Some aspects of service quality can be measured in SLAs or covered in a contract. However, there’s typically a significant amount not covered in contracts or SLAs. The way in which the supplier is managed and the relationship is established and maintained are key to ensuring that the non-contractual aspects of the outsourced service are delivered to a level of quality consistent with the harder contractual measures. This is possibly one of the biggest challenges facing the retained layer.

Management of End User Expectations

In many cases the decision to outsource will necessitate the need to qualify level of service required (if SLAs haven’t already been established within the business). In an outsourced environment the level of service is directly linked to the cost of service. The impact of qualifying the SLAS or changing existing SLAs to reach a negotiated price with the outsourcing provider may be perceived negatively by end users after outsourcing is implemented. So the team must be capable of managing the implementation of the changes as well as any negative perceptions held by end users. End Users will not normally have high visibility of a change in the sourcing model (nor should they) — but they know when they’re experiencing a change in service levels. Good outsourcing arrangements are predicated on a clear understanding by all stakeholders of the level of service that is expected.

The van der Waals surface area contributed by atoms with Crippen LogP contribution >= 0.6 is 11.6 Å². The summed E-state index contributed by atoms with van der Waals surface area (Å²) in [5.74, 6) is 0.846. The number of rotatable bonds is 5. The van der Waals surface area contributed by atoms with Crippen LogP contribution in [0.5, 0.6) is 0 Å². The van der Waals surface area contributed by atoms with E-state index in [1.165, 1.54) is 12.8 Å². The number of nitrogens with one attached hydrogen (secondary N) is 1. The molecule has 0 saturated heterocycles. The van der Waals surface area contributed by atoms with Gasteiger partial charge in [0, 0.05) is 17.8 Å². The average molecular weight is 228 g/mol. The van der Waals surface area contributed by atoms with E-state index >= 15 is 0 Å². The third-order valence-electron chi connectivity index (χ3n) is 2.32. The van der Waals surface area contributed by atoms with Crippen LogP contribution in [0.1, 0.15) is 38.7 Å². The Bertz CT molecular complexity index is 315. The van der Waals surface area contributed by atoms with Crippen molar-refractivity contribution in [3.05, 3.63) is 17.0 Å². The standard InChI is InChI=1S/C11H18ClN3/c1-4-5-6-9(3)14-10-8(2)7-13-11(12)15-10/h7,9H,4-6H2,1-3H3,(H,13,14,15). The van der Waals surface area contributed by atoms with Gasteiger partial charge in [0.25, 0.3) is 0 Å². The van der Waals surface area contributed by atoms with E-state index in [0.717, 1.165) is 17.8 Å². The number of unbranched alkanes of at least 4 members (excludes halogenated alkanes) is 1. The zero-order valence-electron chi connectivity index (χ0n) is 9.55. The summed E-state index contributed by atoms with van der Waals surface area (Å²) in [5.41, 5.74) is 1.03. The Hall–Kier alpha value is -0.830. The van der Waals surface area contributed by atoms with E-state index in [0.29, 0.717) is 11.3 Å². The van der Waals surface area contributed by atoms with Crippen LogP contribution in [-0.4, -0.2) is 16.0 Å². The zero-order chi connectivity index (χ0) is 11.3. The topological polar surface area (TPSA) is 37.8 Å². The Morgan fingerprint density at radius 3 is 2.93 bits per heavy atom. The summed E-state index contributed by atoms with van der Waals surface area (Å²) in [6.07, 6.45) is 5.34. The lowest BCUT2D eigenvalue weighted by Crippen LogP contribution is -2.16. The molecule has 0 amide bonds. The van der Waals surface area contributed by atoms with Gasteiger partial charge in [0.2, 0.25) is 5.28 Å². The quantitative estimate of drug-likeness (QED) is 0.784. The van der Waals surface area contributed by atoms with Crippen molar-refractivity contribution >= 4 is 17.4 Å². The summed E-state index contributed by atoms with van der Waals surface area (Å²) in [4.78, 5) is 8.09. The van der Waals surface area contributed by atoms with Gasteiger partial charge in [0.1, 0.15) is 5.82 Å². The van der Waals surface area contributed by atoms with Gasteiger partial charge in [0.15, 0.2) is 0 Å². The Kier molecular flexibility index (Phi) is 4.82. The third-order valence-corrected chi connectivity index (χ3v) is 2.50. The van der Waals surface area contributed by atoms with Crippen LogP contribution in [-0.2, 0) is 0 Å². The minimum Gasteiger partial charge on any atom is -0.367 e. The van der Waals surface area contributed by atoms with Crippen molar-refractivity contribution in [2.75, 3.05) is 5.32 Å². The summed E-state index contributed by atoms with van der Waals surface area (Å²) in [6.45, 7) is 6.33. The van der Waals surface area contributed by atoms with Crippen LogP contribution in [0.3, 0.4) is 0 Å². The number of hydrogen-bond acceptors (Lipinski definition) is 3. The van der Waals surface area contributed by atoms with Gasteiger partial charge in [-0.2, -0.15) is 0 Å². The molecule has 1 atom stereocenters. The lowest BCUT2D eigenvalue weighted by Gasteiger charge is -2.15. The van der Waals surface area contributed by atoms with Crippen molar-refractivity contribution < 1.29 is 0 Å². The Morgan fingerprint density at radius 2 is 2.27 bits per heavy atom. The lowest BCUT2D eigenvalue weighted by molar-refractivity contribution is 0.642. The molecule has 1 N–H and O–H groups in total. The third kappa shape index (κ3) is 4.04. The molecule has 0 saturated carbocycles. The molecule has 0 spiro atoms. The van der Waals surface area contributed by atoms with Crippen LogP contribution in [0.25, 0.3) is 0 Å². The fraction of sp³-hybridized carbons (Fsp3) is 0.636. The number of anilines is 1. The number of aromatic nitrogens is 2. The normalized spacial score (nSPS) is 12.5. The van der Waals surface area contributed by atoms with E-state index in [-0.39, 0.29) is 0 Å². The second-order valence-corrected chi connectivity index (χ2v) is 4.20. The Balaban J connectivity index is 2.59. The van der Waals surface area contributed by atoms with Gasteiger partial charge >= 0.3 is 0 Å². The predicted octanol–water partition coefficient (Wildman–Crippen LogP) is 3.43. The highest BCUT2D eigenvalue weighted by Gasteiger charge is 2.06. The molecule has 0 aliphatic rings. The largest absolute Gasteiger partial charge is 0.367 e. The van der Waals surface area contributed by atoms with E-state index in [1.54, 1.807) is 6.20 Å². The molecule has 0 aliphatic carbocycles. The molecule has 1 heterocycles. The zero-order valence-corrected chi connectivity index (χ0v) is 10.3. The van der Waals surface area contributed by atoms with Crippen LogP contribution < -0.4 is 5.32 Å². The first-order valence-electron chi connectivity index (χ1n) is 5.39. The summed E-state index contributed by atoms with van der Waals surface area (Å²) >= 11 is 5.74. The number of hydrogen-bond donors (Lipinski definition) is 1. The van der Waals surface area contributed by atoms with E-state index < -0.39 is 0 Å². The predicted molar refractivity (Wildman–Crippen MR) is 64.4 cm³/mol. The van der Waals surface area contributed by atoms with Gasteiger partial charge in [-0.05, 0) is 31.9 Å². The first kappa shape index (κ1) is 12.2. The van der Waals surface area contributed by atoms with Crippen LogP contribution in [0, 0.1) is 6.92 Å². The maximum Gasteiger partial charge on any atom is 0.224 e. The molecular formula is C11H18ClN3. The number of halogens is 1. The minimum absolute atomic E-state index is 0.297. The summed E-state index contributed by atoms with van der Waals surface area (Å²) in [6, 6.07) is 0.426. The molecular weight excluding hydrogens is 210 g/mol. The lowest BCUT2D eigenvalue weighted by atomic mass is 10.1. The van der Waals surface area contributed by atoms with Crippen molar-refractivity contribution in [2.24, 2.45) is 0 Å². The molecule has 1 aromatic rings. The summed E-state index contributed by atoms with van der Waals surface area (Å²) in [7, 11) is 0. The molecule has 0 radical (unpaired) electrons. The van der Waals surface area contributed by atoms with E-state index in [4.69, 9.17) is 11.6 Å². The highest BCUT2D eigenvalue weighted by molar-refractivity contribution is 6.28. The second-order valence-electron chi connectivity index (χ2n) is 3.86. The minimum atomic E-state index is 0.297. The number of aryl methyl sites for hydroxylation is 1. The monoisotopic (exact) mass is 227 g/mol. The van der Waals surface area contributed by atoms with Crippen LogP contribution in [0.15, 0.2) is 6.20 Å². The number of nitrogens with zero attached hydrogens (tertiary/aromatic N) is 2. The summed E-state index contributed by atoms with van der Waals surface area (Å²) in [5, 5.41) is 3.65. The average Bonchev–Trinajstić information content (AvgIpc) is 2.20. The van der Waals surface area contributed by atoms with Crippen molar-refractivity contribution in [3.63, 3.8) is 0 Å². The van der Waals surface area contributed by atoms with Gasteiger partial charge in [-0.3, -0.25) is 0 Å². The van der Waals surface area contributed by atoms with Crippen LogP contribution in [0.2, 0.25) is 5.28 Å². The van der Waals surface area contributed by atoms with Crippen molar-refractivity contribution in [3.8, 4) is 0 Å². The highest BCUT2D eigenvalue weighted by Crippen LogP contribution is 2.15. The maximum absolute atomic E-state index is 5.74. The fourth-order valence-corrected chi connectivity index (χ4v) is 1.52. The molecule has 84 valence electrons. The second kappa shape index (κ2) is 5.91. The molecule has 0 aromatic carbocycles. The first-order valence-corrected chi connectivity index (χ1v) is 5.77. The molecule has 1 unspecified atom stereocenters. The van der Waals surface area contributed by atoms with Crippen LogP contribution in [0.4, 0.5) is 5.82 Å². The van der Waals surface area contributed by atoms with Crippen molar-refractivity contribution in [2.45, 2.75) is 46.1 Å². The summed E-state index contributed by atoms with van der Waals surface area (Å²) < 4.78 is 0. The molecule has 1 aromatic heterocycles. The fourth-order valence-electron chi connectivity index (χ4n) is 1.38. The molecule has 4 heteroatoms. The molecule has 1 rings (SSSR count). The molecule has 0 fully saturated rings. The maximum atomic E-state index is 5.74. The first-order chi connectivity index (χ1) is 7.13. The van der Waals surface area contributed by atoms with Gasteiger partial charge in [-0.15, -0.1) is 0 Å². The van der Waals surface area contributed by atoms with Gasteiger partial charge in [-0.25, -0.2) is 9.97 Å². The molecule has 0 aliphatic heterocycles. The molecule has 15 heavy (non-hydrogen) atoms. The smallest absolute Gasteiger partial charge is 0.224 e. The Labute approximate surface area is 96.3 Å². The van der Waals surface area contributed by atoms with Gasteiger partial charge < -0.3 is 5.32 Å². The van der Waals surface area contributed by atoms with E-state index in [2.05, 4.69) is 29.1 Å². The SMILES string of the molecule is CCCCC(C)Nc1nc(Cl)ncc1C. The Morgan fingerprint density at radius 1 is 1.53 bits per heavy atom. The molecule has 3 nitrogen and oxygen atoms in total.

Situation: “Our Service Has DeterioratedÉ”
Changes in level of service can cause real confusion when they’re not communicated to users. In one large company where I advised, there was a major outsourcing of all IT functions. The business driver for outsourcing was to reduce cost. This resulted in the client and the service provider agreeing to substantially reduced level of service than the company’s end users were accustomed to. But this reduction in service levels hadn’t been clearly communicated. The outsourcing arrangement was immediately perceived by end users to be inefficient and disorganised. For several years employee satisfaction surveys indicated that poor IT support was a key demotivator. From a corporate perspective the outsourcing arrangement actually delivered the overall objective of cost reduction – but poor end user communication had delivered it at some human cost.

Service Level Agreements